Developers see green in turning golf courses into warehouses

Industrial space race prompts conversions, but some object

A photo illustration of the Broadmoor Golf Course in Oregon (Broadmoor, iStock)
A photo illustration of the Broadmoor Golf Course in Oregon (Broadmoor, iStock)

It’s a hole-in-one for warehouse developers.

Builders have been turning golf courses into warehouse locations as the industrial space boom continues, according to Bloomberg Businessweek.

In May, for example, Onondaga County in New York announced that Amazon would build a $350 million distribution center over 111 acres of land formerly occupied by the Liverpool Public Golf and Country Club. The facility will exceed 3.8 million square feet.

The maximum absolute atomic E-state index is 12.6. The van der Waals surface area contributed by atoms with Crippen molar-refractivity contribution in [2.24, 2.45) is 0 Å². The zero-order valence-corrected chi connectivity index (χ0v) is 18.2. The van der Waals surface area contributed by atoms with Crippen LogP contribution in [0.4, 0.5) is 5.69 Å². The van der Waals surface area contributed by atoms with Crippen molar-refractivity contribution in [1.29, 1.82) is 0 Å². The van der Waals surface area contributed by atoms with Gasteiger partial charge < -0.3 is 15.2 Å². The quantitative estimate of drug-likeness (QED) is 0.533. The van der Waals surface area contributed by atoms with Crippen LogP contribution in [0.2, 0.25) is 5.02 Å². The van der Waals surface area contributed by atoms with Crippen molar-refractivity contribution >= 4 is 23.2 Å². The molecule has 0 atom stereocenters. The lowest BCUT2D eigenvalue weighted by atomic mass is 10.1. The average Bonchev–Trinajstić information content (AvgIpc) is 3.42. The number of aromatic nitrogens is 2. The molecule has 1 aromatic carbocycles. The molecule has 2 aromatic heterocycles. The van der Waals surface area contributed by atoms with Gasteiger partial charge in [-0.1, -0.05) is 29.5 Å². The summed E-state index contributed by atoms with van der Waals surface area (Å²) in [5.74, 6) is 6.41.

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Similarly, the United Parcel Service plans to build a million-square-foot warehouse and distribution center in Philadelphia on what used to be a golf course. And Prologis will construct a 345,000-square-foot industrial building on the Broadmoor Golf Course in Portland, Oregon.

“With golf you’re just limited to the income of the ongoing business concern,” Keith Cubba, national director of Colliers’ Golf Course Advisory Services, told Bloomberg Businessweek. “There’s going to be a much higher yield on 200 acres of residential or commercial.”

Still, some issues arise with such conversions. Golf courses are often zoned as commercial, recreational or open space. Additionally, locals can object to the idea of a warehouse replacing a serene golf course.

[Bloomberg Businessweek] — Sasha Jones